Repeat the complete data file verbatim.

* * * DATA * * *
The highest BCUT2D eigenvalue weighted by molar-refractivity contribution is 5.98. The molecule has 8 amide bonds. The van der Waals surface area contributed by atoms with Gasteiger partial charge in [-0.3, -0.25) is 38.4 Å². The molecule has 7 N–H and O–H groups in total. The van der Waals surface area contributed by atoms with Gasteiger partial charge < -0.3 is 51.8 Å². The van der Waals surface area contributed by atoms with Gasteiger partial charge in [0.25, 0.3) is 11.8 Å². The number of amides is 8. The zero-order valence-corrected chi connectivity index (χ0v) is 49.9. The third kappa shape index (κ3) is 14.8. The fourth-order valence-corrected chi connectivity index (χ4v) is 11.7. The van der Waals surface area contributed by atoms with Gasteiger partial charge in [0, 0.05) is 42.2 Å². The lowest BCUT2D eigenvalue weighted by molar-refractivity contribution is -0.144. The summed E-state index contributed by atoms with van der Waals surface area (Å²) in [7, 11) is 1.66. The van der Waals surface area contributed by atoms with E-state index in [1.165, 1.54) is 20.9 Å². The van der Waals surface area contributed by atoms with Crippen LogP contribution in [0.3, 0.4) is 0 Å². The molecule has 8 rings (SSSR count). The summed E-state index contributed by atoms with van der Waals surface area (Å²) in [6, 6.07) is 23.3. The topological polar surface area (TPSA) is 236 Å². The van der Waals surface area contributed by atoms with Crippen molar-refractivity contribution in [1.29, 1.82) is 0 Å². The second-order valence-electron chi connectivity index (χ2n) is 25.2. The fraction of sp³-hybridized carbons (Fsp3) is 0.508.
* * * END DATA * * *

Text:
The highest BCUT2D eigenvalue weighted by molar-refractivity contribution is 5.98. The molecule has 8 amide bonds. The van der Waals surface area contributed by atoms with Gasteiger partial charge in [-0.3, -0.25) is 38.4 Å². The molecule has 7 N–H and O–H groups in total. The van der Waals surface area contributed by atoms with Gasteiger partial charge < -0.3 is 51.8 Å². The van der Waals surface area contributed by atoms with Gasteiger partial charge in [0.25, 0.3) is 11.8 Å². The number of amides is 8. The zero-order valence-corrected chi connectivity index (χ0v) is 49.9. The third kappa shape index (κ3) is 14.8. The fourth-order valence-corrected chi connectivity index (χ4v) is 11.7. The van der Waals surface area contributed by atoms with Gasteiger partial charge in [0, 0.05) is 42.2 Å². The lowest BCUT2D eigenvalue weighted by molar-refractivity contribution is -0.144. The summed E-state index contributed by atoms with van der Waals surface area (Å²) in [7, 11) is 1.66. The van der Waals surface area contributed by atoms with E-state index in [1.165, 1.54) is 20.9 Å². The van der Waals surface area contributed by atoms with Crippen LogP contribution in [0.3, 0.4) is 0 Å². The molecule has 8 rings (SSSR count). The summed E-state index contributed by atoms with van der Waals surface area (Å²) in [6, 6.07) is 23.3. The topological polar surface area (TPSA) is 236 Å². The van der Waals surface area contributed by atoms with Crippen molar-refractivity contribution in [1.29, 1.82) is 0 Å². The second-order valence-electron chi connectivity index (χ2n) is 25.2. The fraction of sp³-hybridized carbons (Fsp3) is 0.508.